This change in scope of application will have significant practical implications.  To date, Facebook has been hauled into the CJEU only thanks to its voluntary presence in the Republic of Ireland, while the long arm of the Spanish Data Protection Authority was frustrated in trying to reach “through” Google’s Spanish subsidiary to the operations of the U.S. parent entity in Mountain View, California.  Under the new regime, the limits of the GDPR will be—at least purportedly—subject only to the practical limits of enforcement.

Needless to say, this expansion has foreign actors nervous, especially in the U.S. commercial and information sectors.  Corporate actors are fearful of the financial toll of compliance with the complicated regime of data protection regulation that Europe has now cultivated for decades.  And online information providers, including journalists and data brokers, worry that EU regulations will impact both their bottom line and their editorial discretion, bringing Big Brother oversight to news morgues, web archives, and aggregated data stores.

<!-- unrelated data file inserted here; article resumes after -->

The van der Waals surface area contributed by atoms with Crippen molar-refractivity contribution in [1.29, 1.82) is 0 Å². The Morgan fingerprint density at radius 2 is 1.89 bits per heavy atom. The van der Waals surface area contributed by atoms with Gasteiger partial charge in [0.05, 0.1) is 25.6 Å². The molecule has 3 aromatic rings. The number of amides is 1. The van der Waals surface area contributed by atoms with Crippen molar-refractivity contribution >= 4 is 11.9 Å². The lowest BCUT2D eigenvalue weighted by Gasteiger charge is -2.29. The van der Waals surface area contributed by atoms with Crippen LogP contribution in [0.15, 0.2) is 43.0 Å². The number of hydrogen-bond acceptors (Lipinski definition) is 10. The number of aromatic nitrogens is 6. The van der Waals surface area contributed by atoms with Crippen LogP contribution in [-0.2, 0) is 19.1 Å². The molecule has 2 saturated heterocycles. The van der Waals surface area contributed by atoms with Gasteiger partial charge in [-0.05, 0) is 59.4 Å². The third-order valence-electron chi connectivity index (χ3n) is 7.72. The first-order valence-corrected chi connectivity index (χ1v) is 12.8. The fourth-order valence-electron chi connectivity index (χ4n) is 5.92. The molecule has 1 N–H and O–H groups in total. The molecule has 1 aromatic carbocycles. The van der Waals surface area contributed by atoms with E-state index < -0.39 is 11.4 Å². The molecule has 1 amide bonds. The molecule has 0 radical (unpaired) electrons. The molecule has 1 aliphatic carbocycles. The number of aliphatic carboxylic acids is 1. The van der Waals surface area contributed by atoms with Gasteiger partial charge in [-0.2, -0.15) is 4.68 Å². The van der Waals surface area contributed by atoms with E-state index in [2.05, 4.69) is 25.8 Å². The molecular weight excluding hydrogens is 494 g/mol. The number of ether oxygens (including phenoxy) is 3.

But American concerns extend beyond the EU’s grab for broader jurisdictional reach.  Indeed, even commercial actors in the United States that have long purported to comply with EU data protection law are rightly antsy.  Influenced by a complex combination of factors—including the Iraq war, the global financial crisis, the Snowden revelations, and fissures within Europe over GDPR specifics—certification of U.S. actors as authorized recipients of “onward transfers” of European data is in profound jeopardy.  A collapse of data transfers would threaten nothing less than paralysis of trans-Atlantic commerce.